The company's magnet technolgy, dubbed Freelium, is designed to use one percent of liquid helium compared to conventional MRI magnets.

It is designed to use just nearly 20 liters of liquid helium rather than the average 2,000 liters.

GE said magnets that feature Freelium technology are designed to be less dependent on helium and by using the technology, hospitals would no longer require extensive venting that often necessitates siting a magnet in a separate building or newly built room.

A Freelium magnet does not require any refilling during transportation nor in its lifetime. The incorportaion of the Freelium technology into a commercialized product could make MRI more accessible and less expensive to site and operate.

GE Healthcare magnet engineering leader Stuart Feltham said: “At GE Healthcare, we work to solve our customers’ biggest problems.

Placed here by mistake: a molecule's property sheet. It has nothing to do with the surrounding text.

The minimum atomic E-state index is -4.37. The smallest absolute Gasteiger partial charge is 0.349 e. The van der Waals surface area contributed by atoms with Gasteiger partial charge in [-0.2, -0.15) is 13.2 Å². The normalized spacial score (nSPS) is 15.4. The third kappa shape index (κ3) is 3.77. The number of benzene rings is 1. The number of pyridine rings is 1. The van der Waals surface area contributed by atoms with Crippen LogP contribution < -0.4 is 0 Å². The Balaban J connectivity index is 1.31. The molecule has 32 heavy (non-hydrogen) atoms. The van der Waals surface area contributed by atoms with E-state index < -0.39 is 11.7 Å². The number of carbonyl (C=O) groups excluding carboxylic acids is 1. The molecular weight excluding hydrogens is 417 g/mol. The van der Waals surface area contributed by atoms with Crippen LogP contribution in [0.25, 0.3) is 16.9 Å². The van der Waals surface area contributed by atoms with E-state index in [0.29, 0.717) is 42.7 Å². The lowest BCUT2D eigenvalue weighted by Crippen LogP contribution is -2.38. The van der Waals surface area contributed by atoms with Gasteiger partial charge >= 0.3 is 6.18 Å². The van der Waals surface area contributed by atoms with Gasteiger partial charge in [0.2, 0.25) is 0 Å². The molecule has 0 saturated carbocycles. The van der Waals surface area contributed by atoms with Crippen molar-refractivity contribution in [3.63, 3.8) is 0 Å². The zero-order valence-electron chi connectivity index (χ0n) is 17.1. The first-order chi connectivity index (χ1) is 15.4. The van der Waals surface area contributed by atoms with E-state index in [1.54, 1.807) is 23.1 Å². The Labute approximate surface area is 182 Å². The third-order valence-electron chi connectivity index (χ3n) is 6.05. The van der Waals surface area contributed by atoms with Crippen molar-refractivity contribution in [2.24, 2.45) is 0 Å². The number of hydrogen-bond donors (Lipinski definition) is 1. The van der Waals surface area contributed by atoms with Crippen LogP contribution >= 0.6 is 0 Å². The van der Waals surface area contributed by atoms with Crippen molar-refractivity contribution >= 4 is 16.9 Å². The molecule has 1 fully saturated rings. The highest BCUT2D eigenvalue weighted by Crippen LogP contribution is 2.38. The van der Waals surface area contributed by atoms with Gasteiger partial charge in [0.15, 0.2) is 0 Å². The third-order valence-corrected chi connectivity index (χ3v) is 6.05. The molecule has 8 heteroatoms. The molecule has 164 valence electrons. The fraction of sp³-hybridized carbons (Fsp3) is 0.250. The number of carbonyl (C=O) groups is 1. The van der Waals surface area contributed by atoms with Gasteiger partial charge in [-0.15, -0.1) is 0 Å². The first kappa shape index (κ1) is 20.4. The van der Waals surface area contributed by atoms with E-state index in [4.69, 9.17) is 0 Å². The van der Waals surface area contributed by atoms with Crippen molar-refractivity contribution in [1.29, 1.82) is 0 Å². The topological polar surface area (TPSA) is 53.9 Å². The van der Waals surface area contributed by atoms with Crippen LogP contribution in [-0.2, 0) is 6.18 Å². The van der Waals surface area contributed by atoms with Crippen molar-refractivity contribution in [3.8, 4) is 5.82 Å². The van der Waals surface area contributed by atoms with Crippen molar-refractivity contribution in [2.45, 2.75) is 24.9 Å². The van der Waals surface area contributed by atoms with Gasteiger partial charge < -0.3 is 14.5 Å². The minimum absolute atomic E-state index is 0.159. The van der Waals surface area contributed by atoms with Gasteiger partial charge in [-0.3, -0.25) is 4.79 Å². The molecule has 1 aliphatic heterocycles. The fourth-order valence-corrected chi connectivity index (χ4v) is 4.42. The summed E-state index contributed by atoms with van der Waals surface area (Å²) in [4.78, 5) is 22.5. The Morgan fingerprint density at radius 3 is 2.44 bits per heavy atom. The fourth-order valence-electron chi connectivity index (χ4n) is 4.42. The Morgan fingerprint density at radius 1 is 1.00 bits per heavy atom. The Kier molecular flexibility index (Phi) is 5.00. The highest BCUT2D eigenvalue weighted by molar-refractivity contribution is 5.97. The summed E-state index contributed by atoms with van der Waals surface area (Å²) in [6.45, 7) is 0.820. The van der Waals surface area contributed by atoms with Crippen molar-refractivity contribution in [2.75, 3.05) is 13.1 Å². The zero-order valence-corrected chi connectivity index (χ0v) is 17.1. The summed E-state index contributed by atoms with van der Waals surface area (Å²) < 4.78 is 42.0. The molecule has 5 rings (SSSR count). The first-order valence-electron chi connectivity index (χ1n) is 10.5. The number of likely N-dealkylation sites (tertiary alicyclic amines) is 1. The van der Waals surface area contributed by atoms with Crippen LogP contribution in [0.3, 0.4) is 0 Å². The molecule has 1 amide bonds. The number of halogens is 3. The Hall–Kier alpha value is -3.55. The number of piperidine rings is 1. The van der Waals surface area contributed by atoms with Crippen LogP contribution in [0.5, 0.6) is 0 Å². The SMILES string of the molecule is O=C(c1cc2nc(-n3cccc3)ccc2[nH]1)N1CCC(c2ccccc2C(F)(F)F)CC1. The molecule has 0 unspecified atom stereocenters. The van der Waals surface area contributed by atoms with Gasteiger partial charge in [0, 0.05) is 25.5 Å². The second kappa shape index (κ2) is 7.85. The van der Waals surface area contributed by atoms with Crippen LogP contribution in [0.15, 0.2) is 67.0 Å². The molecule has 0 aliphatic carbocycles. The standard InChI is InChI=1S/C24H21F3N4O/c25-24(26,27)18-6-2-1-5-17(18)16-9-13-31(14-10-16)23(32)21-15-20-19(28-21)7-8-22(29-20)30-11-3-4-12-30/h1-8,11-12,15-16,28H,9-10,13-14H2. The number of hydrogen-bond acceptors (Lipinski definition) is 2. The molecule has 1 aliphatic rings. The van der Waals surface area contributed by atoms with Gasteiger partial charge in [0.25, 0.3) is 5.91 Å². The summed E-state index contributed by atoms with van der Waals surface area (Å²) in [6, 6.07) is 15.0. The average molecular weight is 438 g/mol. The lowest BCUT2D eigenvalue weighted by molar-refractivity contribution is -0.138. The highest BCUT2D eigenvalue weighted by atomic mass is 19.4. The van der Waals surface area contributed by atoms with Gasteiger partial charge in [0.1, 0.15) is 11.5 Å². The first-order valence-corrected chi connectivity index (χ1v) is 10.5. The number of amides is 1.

“The fact that MRIs require so much liquid helium adds cost, complication, and makes the systems difficult to install; Freelium technology is designed to aggressively address these challenges.

“It’s a revolutionary advance for the industry and we look forward to integrating Freelium technology into MRI systems so clinicians and their patients can benefit from it in the near future. There is still more than 70% of world’s population with no access to MRI.

“Our vision is to leverage this low-helium technology to increase worldwide accessibility of MRI so that more people can benefit from its diagnostic capabilities.”

The company says that the Freelium technology is an ongoing research and is not a product and neither did it receive any regulatory approval.